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Britain's largest prehistoric structure discovered near Stonehenge

Part of Durrington Walls (the earth mound)Part of Durrington Walls (the earth mound)A team of researchers from the universities of St Andrews, Birmingham, Warwick, Bradford, Glasgow and the University of Wales Trinity Saint David have announced the discovery of the largest prehistoric structure ever found in Britain. It is a giant ring of large shafts, each 5 metres (16 feet) deep and measuring more than 10 metres (33 feet). The shafts form a 2-kilometre (1.2-mile) circle surrounding Durrington Walls, a large henge (an earthwork consisting of a ring-shaped bank and ditch) lying 3 kilometres (1.9 miles) northeast of Stonehenge on Salisbury Plain, Wiltshire. The structure was discovered using the latest remote sensing technology. The slow accumulation of silts in the shafts over the centuries shows that they were dug and then left open.

Neolithic people digging with stone axes and antlersNeolithic people digging with stone axes and antlersThe pits are estimated to be 4500 years old, dating from around the beginning of the Neolithic period in Britain when people began to farm the land. This is about the same time as the construction of both Stonehenge and the Durrington Walls. Approximately 20 shafts have been found, but there may have been more than 30 in all (about 40% of the circle cannot be studied because of modern development).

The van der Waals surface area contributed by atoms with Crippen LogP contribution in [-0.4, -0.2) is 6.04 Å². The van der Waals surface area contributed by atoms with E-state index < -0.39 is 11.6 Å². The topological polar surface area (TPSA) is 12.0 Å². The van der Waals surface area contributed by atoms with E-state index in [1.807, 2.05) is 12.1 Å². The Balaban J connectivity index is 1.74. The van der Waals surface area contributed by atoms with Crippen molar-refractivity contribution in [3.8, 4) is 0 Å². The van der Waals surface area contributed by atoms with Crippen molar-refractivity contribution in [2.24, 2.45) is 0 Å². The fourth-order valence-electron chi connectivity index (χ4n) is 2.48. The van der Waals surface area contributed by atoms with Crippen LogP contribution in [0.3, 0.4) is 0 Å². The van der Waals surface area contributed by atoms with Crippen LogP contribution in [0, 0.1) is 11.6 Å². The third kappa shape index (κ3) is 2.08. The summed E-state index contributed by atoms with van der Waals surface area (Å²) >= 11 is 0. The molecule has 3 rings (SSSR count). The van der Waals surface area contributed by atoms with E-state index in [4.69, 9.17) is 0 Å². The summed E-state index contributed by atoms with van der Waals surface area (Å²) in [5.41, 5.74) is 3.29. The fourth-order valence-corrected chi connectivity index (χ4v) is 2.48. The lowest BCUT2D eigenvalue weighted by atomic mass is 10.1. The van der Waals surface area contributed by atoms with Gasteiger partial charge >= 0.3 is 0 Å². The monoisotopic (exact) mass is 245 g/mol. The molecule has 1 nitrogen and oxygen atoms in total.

StonehengeStonehengeDigging such large holes in the ground using tools of stone, wood and bone would have demanded a huge effort, as well as careful planning and organization of teams of workers. The builders must have developed a counting system: positioning each shaft would have involved people pacing more than 800 metres (2600 feet) from the central henge outwards. These were the same people who also built Stonehenge, a complex building project involving the transport of massive bluestones to the site from southwest Wales, about 240 kilometres (150 miles) away, so we know they were well capable of such a project. 

We do not know what the purpose of the ring of shafts was. Perhaps they formed a boundary that guided people towards the sacred site, the Durrington Walls henge, that lay at its precise centre. Alternatively, they may have warned people against entering it.

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